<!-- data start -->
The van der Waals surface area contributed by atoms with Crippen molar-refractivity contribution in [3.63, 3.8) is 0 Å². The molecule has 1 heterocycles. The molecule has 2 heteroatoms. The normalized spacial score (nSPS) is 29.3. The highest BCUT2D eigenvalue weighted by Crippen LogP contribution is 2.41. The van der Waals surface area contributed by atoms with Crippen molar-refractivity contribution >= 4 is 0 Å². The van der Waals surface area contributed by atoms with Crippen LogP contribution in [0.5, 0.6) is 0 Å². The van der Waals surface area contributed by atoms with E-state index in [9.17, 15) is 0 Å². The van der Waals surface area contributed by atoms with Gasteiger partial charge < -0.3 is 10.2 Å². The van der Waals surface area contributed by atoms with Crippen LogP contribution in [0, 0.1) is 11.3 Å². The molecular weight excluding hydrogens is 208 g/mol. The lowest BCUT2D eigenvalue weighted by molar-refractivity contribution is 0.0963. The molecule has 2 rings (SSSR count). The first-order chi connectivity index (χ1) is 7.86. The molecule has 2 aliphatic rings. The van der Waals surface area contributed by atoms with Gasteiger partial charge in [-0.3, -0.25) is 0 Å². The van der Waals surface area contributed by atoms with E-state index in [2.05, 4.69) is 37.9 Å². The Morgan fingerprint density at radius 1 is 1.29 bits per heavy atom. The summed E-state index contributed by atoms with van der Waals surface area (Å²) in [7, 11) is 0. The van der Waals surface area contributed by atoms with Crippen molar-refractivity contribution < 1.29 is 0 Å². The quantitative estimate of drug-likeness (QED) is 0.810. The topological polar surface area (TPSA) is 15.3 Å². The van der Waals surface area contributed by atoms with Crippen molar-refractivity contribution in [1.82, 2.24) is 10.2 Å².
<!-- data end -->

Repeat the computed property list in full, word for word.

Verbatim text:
The van der Waals surface area contributed by atoms with Crippen molar-refractivity contribution in [3.63, 3.8) is 0 Å². The molecule has 1 heterocycles. The molecule has 2 heteroatoms. The normalized spacial score (nSPS) is 29.3. The highest BCUT2D eigenvalue weighted by Crippen LogP contribution is 2.41. The van der Waals surface area contributed by atoms with Crippen molar-refractivity contribution >= 4 is 0 Å². The van der Waals surface area contributed by atoms with Crippen LogP contribution in [0.5, 0.6) is 0 Å². The van der Waals surface area contributed by atoms with E-state index in [9.17, 15) is 0 Å². The van der Waals surface area contributed by atoms with Gasteiger partial charge < -0.3 is 10.2 Å². The van der Waals surface area contributed by atoms with Crippen LogP contribution in [0, 0.1) is 11.3 Å². The molecular weight excluding hydrogens is 208 g/mol. The lowest BCUT2D eigenvalue weighted by molar-refractivity contribution is 0.0963. The molecule has 2 rings (SSSR count). The first-order chi connectivity index (χ1) is 7.86. The molecule has 2 aliphatic rings. The van der Waals surface area contributed by atoms with Gasteiger partial charge in [-0.3, -0.25) is 0 Å². The van der Waals surface area contributed by atoms with E-state index in [2.05, 4.69) is 37.9 Å². The Morgan fingerprint density at radius 1 is 1.29 bits per heavy atom. The summed E-state index contributed by atoms with van der Waals surface area (Å²) in [7, 11) is 0. The van der Waals surface area contributed by atoms with Crippen molar-refractivity contribution < 1.29 is 0 Å². The quantitative estimate of drug-likeness (QED) is 0.810. The topological polar surface area (TPSA) is 15.3 Å². The van der Waals surface area contributed by atoms with Crippen molar-refractivity contribution in [1.82, 2.24) is 10.2 Å².